Last year, fewer children were involved in road accidents than at any time since reunification. On average, however, a child is still injured or killed in a traffic accident every 24 minutes, as reported by the Federal Statistical Office in Wiesbaden on Wednesday.
49 children lost their lives in this way in 2021. Most of the children who had road accidents in 2021 were on bicycles.
For the head of accident research at the insurers, Siegfried Brockmann, the decline is "a real success story". According to statistics, around 22,300 children under the age of 15 were injured in road accidents last year. That was 0.8 percent less than in the previous year and less than at any time since German unification. In the early 1990s, there were more than 50,000 traffic accidents involving children per year, and more than 500 children lost their lives each year. In 2020, 48 children died on the road in Germany - one less than in 2021.
The lockdowns reduced the number of accidents
One reason for the low may have been the corona pandemic: schools were temporarily closed, as were many leisure facilities. Families were out and about less often. This is supported by the fact that significantly fewer children were affected in January and February - during the second winter lockdown - than in the comparable months of previous years.
A look at the times at which children have an accident is revealing: According to the data, children between the ages of 6 and 14 have an accident particularly frequently between 7 and 8 a.m. Monday to Friday. "This is the usual time when children are on their way to school," the statisticians report. "During this time, twelve percent of the 17,500 children of the appropriate age who died in traffic accidents were injured or killed last year."
According to accident researcher Brockmann, improvements in all types of traffic have contributed to the "success story". Special child seats would have made it safer to ride in the car. Children are safer on bicycles since a bicycle driving license has been made available in elementary schools. If walking to school is too unsafe, Brockmann would not condemn the much-maligned "parents' taxi".
Traffic training in secondary school
In order to further reduce the number of accidents involving small children, Brockmann suggests offering installation instructions for child seats as videos. If you want to further reduce the number of accidents in older children, you have to look at the bicycle. "Unfortunately, there hasn't been an offer for older students after they get a bicycle license in elementary school," criticizes Brockmann. He suggests traffic and safety training in secondary school, ideally as a compulsory part of physical education classes.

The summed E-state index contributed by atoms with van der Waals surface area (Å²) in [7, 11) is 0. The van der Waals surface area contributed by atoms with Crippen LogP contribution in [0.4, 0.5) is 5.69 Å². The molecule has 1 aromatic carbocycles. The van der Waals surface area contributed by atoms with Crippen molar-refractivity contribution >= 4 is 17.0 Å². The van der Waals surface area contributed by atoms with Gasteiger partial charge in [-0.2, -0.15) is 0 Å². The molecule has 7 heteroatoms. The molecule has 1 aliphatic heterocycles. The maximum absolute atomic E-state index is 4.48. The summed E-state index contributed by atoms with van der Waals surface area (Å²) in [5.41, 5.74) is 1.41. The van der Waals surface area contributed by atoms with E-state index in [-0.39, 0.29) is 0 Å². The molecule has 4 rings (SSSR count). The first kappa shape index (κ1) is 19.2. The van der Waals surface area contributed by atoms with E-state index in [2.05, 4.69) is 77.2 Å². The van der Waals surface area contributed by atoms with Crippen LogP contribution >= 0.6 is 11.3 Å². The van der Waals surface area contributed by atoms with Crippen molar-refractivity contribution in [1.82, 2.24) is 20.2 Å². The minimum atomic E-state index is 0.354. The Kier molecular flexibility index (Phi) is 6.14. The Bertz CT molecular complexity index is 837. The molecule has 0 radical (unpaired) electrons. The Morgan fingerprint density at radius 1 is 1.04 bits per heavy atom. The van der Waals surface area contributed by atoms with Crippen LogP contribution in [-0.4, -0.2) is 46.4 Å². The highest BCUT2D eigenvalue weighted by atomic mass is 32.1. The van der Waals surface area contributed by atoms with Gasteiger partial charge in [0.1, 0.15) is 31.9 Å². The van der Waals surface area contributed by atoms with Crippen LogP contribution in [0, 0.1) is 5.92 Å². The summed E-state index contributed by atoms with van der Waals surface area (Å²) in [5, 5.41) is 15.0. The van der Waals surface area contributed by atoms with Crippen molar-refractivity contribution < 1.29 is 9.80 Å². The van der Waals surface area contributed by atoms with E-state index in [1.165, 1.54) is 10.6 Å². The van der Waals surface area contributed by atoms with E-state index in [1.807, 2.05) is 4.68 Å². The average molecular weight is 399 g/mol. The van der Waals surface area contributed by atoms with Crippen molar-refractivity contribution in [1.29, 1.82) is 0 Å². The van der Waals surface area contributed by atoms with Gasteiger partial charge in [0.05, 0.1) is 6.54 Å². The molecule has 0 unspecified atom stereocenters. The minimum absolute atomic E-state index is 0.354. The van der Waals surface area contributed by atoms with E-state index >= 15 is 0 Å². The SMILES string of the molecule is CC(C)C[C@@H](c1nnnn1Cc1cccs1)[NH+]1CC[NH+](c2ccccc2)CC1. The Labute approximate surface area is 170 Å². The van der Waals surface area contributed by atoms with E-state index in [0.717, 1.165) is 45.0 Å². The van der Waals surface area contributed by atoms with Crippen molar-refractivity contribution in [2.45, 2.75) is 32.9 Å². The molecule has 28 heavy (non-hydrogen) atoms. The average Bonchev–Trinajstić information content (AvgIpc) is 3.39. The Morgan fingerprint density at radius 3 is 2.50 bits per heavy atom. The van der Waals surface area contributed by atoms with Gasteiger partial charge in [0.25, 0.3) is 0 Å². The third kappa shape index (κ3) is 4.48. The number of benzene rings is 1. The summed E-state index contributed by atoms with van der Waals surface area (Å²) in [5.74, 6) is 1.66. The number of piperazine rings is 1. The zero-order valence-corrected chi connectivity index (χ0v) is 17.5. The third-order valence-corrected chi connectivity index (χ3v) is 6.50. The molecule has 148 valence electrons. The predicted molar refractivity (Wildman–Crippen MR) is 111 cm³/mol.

Unlike Brockmann, the bicycle association ADFC sees "an alarming balance sheet". He calls for "the road traffic law to finally be reformed in such a way that the focus is no longer on the car, but on the need for protection of children and all people". The way to school must be safe for children to cope with. "For a comprehensive, safe school route network, we need school streets and residential areas with no through traffic, bicycle streets and bicycle zones as well as 30 km/h as standard in towns."
Another factor is where you live: the statisticians see "large regional differences" in accidents. In Schleswig-Holstein, for example, children were involved in traffic accidents relatively frequently: 271 children died in traffic accidents for every 100,000 children. The rates were also comparatively high in Mecklenburg-Western Pomerania (262) and in Brandenburg (256). The values were lowest in Baden-Württemberg with 158, in Rhineland-Palatinate with 162 and in Hesse with 163 casualties per 100,000 children.
Accident researcher Brockmann cannot really explain the regional differences. It may have something to do with the distance that children have to travel to school. In countries with many large cities, the distances are shorter on average and the statistical risk of accidents is therefore lower.
What is important to the Wiesbaden statisticians: "Overall, children have a lower risk of accidents than other age groups compared to their share of the population." The share of under 15 year olds in all road traffic accidents was 6.9 percent, although this age group represents 13.8 percent of the population. "Children's accidents have long since been replaced by senior citizens' accidents," says accident researcher Brockmann.